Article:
Thanksgiving approaching only means that Christmas is right around the corner. As consumers prepare to get bombarded with holiday advertising and companies begin wondering how to push their products, businesses may be missing an enormous opportunity if they adhere to the outdated product-driven marketing strategy rather than adopting a market-driven strategy.
A market-driven strategy puts priority on the consumers in order to devise the underlying objective. Put simply, a market-driven strategy asks the question, “How can I tailor my product/service to what consumers want,” rather than, “How can I sell or push my product?”
By focusing on the consumer first, companies can gain great advantages that aid in the marketing and sales of their products or services. Developing a market-driven strategy involves aligning internal operations as well as external communications in order to affect every aspect of customer value, and therefore is not a short-term solution. However, when done correctly, a market-driven strategy can provide excellent results and even reduce long-term costs.
Here are a few tips to consider when developing a market-driven strategy:
- Think like a customer. I don’t mean think about why they would buy your product or service. Think about how your product/service makes their life better, what is missing from your product, what competitors offer that you do not.
- Focus on benefits, not features. Features are relative to your product or service while benefits relate directly to your customers’ experience. Think of cell phones as an example. The advertisers do not say the phone has a 1540 mAh capacity battery (feature), they say you get up to 480 minutes of talk time (benefit).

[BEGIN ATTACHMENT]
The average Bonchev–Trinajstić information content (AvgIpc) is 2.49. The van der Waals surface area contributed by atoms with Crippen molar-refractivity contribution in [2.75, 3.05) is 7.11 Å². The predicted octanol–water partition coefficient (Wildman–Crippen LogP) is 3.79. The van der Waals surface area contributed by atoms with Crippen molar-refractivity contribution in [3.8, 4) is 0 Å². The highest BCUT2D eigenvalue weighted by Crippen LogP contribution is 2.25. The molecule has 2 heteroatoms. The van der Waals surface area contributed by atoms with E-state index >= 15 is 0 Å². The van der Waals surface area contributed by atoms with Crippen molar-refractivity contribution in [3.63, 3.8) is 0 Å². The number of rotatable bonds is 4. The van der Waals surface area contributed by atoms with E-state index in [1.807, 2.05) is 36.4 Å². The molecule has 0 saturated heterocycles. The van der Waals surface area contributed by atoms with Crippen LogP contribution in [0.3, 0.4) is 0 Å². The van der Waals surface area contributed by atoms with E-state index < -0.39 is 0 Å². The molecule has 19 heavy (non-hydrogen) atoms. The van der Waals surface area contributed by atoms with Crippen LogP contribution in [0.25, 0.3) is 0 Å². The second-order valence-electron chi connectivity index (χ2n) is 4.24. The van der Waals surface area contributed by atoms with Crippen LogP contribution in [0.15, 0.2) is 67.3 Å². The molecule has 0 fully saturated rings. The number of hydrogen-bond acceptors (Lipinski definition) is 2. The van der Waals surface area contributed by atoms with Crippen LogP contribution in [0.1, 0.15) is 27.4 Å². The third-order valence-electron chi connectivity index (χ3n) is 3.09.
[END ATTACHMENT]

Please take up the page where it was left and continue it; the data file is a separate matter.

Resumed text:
- Be honest. Our mothers taught us this important quality, but people (and companies) have a difficult time being honest about their own product or service. In order to be as competitive as possible, you have to at least know what the positives and negatives of your product or service are. Even if you are not able to change a negative aspect, you can at least be prepared to address it.
- Get outside opinions. All companies fall victim to “drinking their own Kool-Aid” and will inevitably miss important factors because they simply cannot view their product as an outsider. That is why it is important to get honest opinions from friends and colleagues from another company.
- Check your ego at the door. For this process to be successful, companies must be willing to recognize their faults and weaknesses. This process can often be terrifying for people and very uncomfortable, but it is truly the best way to develop a competitive market position.
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